Been playing more subway roulette the last few days. I’ve had an unlimited subway pass for the last week so I’ve been trying to make use of it. One factor in playing subway roulette is identifying when a train is approaching. Sometimes the wait seems really long and you start to get antsy when a rumble can be heard. This can be deceiving when you are in a hub station, because what seems to be an approaching train is actually coming from above and serving a different line. Often times on entering the station, people begin to scramble because they hear the noise and run for the platform, only to find it’s the train going the opposite direction. Sometimes, it’s worth it, because the way it’s been hot and humid lately, some of the tunnels fill up with heat and become uncomfortable saunas.
Sunday night I went to check out another guitar, this time in the Bay Ridge area of Brooklyn. It was over an hour on the train so not exactly close by, even though it’s the same borough. I’ve recently learned that the city had big plans for their metro system and dug many tunnels all over that were not ultimately used. This was near the time of the Great Depression and ultimately budget shortfalls derailed their plans.
It explains a lot of areas of Brooklyn where there are not convenient trains, or you must take indirect routes to your destination. This also means there are ghost tunnels that have been long ago barricaded, and in some instances, there are even old trains left behind. Up until a few years ago there were sections that you could take tours of, but they aren’t running them currently.
There is the city hall station turnaround that was closed in 1945 because it wasn’t used very much and the train cars changed to a larger size that made the gap for getting on and off the train unsafe. The number 6 train still circles through there but you have to vacate the train before then. Although according to this article it is possible to continue riding. There’s some good pictures of the station as well:
FDR had his own special line, Track 61 so that he could make a speech at the Waldorf Astoria and then sneak away in his custom train protected with bulletproof glass.
There may be secret entrances that homeless people, or graffiti artists know of, but I don’t have access until I meet some of them. I watched the ’80s horror movie CHUD recently, about Cannibalistic Humanoid Underground Dwellers terrorizing the streets of SoHo late at night. It has lots of dark gritty footage and a few appearances by the cheesy looking monsters. At one point two cops walk into a diner at Spring St and Lafayette next to a triangular park called Petrosino Square. They get about two minutes of screen time before being killed by the CHUD. I thought it was funny because the cops are played by John Goodman and Jay Thomas a.k.a. Eddie LeBec, Carla’s husband from Cheers.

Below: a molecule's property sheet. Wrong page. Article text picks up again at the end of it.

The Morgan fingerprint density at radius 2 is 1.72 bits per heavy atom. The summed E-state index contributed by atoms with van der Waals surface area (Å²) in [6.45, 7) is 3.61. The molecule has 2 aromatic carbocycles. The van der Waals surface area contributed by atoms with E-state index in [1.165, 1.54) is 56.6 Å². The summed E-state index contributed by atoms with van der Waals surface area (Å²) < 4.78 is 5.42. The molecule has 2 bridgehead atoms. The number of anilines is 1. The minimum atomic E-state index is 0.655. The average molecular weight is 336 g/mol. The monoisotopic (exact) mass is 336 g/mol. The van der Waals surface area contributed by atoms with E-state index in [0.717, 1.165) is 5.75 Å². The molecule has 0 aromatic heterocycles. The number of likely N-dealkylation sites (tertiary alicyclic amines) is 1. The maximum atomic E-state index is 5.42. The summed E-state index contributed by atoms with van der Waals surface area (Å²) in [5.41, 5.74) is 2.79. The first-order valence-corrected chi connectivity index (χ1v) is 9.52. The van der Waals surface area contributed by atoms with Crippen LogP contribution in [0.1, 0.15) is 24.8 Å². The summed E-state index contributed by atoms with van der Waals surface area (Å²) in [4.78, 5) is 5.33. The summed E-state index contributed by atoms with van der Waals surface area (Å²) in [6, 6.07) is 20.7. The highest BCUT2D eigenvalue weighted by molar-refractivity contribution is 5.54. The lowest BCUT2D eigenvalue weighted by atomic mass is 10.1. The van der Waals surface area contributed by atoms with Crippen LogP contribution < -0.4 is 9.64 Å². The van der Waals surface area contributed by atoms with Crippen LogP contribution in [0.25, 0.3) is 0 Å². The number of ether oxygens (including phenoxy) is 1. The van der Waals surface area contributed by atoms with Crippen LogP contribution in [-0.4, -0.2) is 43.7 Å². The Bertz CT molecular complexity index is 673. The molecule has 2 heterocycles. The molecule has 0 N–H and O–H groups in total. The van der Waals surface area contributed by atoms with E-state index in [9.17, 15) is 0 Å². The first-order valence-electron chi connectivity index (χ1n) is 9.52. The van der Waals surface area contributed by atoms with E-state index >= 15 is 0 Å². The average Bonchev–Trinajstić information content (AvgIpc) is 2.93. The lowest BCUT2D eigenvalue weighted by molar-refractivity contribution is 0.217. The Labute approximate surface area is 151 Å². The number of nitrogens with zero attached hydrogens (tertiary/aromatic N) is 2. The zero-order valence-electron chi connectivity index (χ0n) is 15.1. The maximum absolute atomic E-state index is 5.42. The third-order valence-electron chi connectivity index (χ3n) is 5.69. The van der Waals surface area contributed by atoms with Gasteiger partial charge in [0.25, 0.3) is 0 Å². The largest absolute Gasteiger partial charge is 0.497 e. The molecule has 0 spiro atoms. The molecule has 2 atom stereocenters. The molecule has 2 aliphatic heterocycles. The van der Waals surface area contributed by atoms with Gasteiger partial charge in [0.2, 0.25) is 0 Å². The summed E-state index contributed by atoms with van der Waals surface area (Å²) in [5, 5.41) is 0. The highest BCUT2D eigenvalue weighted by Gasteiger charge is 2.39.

It’s kind of funny to see two actors you recognize and have their characters killed off right away. Even then John Goodman seemed like a star, just the way he walks into the scene you think he could be an important character. Nope. Anyway, I won’t spoil the movie by telling you what CHUD really stands for because you can watch it on Netflix instant watch and see these guys for yourself. Plus you can see the J train at Chambers street station which is an eerie old station not too far from city hall. Yes, that J train, the one that rumbles by my apartment every 12 minutes, which I think seperates me 3 degrees from John Goodman.
These shots from Chambers St Station are across the tracks from the platform I was on. The stairs and that side of the platform are not in use. Very creepy, especially when it’s 3am and you’re the only one there like I was.
I also just watched the Taking of Pelham 1 2 3, the original, and while I found it very dated, it provided lots of insight to the subway system. For instance, did you know the conductor pokes his head out the window for three car lengths as they pull away from the platform to make sure nobody is caught in the doors and being dragged? That’s nice.
The most striking thing was that there were land line telephones and typewriters in the movie that would make it seem out of place today, but the subways still had that familiar squeaking of their brakes and the stations looked exactly the same. Oh yeah and Jerry Stiller a.k.a. Frank Costanza plays loudmouth wisecracking transit cop Sgt. Rico Patrone.
I ended up in Bay Ridge after the sun had set, it’s much like a lot of areas of Brooklyn, but a fairly quiet neighborhood with it’s own local bars and restaurants. There are more single family homes than where I live, but still in a very compact, New York style. The guitar ended up being in great shape, with a case, and for only $50 it was definitely worth it. I went to a park next to the Belt Parkway, found an overpass and crossed to a bike path on the waterfront. With a view of Staten Island and the Verrazano bridge, I played my new guitar in the hot night while mosquitoes bit my legs and lightning flashed over Manhattan to the North.